While I was pregnant I read a book called The Nursing Mothers Companion by Kathleen Huggins. I didn’t breastfeed my first daughter. I was young and unsure and the hospital was more than happy to shove formula at me instead of trying to teach me. I believe that hospitals get kick backs from the major formula providers so they will push their products. Since I didn’t breastfeed the last time I read that book but thought that the natural way should be the easy way. That is not so for everyone. It can be difficult. We don’t live in a culture where the majority breastfeed and are willing to teach the new moms. When we have problems we are supposed to hire lactation consultants. There isn’t a group of women right in your village to ask like in certain tribes. The closest thing we have to a tribe is the La Leche League. You can go to a local La Leche League meeting or contact one of the people listed on your local site. I touched on some of the difficulties that I had while trying to initiate breastfeeding in a previous post. Let me say that it was a nightmare. I spent several hours crying and sad about the situation. We had to have bilirubin checks every other day after leaving the hospital and the numbers were going up. When we left the hospital she was around 11. When she was 4 days old her level was 15 and 20 is when they get worried about potential brain damage, blindness etc. I couldn’t get R to latch due to my issue with large breasts, huge areolae and flat nipples–freak of nature. To make matters worse my milk hadn’t come in and she was frustrated with nothing coming out and would scream. So finally depressed and frustrated on the day of her doctor’s appointment when she was 4 days old, I opened the Enfamil gift bag that they gave me and fixed her a bottle. I was so sad that I had to use the “gift bag” for “just in case”. She was so hungry that she gulped the bottle down. When we went to the doctor, I told them that I had started giving her a bottle of formula and they seemed relieved. I knew she had to eat and since she wasn’t latching on she wasn’t getting any colostrum, so I did the only thing I could think of to do. I was still determined to breastfeed so I was worried about nipple confusion. We had to give her formula and put her on the bili-light that they rented us for home use. Since she wasn’t latching on, I had been pumping every two hours to try to get my milk in. While I was in the hospital, I was using a Medela pump and they gave me breast shields to use. They gave me the standard 24 mm and a set of 27 mm breast shields. Pumping every two hours, I was barely getting 10-15 mm of breast milk out at a time and was putting it in her bottles of formula. On day six, my breasts were so swollen and tender they felt like rocks. My milk had come in but were engorged because not enough milk was removed. I was getting very frustrated and depressed at this point and spent A LOT of time crying. In doing research, I came to believe a couple of things: my breast shields were too small, my pump had a leak and that my ducts were blocked a bit by milk not being removed. Medela makes shields in sizes 22 mm, 24 mm, 27 mm, 30 mm and 36 mm. There are some illustrations on how they should fit here. There is a PDF file that shows how they should fit. My problem came because when the pump worked a lot of my areola turned into a nipple when I used the pump if that makes sense. My nipple would start small and get very large when the pump was working. So after a few minutes of pumping my nipples was rubbing the sides of the phalange. G went to Babies R Us and rented me a hospital grade Medela Symphony pump (I love this pump). We wanted to see if the different pump would make a difference. He also bought me the 30 mm and 36 mm breast shields to try; and picked me up some more Lansinoh. Lansinoh is wonderful, it helped with my soreness and kept me from getting to the point where I was cracked or bleeding. It took trial and error to figure out which shields I needed. When he got home, I immediately used the 30 mm shields and the Symphony pump. I was so happy, I got 3 ounces between both breasts! I had only been getting 20 mm between the two breasts. At this point, I was double pumping for 15-20 minutes. Over the next couple of days I took hot showers to massage my breasts even though it really hurt! I massaged the knots out of them and I used a heating pad on my breasts before I pumped. It took about a day or two before all the knots were worked out and my breasts felt back to normal. I was alternating between the 30 and 36 mm breast shields and found the 30 worked perfectly for me. By day 9, I was able to go from formula bottles with a little of breast milk, to all breast milk bottles! I was so excited. I had decided that even if she NEVER latched on because of nipple confusion, I would exclusively pump my breast milk for her. Late in the night of day 10, I noticed my nipples stuck out considerably more than when I started this process, so I decided to try to latch her on. She latched on immediately, but she seemed to nibble. I let her do that all night when she wanted to eat. The next morning when I tried to pump, my supply had decreased dramatically! I barely got the 10-15 mm again! I was devastated and didn’t know what to do. At this point, I decided to call one of the La Leche League women. I picked a lady out of my list of women available in my area. She just happened to answer and be able to talk to me. I told her what was going on. She said that some women just don’t respond well to only pumping and don’t let down appropriately with only the pump. She also told me that since I was able to get R to latch on, I was to try to feed her every hour and only supplement formula in between and if she was wanting more to eat. I was to only offer R one ounce of formula after a nursing. At night I was allowed to go every 2-3 hours. She said this could take a week! I thought to myself, I can’t do this every hour for a week! I was still very determined to try to make it work. One last effort, if you will, and then if it didn’t work, I would exclusively pump. I did this for the first day and noticed that by the evening time, she didn’t need the formula in between and was content only eating from me every hour. By the second day, she was eating every two hours pretty consistently! I was so happy! By her 11th day she was exclusively breastfeeding from me! She has been exclusively breastfeeding and gaining weight well. I try to make sure she eats every 2-3 hours during the day and I don’t wake her at night to eat. I let her wake up on her own. She usually cluster feeds from 7:30 until bedtime at 9:30 or 10 pm. Then she sleeps until around 5 am. She is averaging 5-7 hours of sleep a night depending on how much she slept during the day. I am very blessed that she seems to be a good sleeper!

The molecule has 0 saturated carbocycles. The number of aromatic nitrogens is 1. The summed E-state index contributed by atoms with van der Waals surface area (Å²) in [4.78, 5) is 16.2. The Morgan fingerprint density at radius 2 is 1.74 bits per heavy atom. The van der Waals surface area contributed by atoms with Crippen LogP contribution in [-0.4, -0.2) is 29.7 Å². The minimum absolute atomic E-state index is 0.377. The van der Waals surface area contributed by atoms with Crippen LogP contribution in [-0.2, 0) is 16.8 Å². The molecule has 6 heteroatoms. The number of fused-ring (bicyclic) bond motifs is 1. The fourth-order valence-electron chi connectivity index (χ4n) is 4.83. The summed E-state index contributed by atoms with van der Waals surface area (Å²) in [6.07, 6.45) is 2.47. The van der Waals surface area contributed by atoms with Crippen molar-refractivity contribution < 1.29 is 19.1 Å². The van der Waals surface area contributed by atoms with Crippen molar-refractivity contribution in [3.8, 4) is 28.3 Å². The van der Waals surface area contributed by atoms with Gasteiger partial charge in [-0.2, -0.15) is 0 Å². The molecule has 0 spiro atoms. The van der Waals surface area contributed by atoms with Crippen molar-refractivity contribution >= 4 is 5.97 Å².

Breastfeeding can be very difficult and frustrating. I called my mom several times saying that I was giving up, only to do more research and commit to trying different things.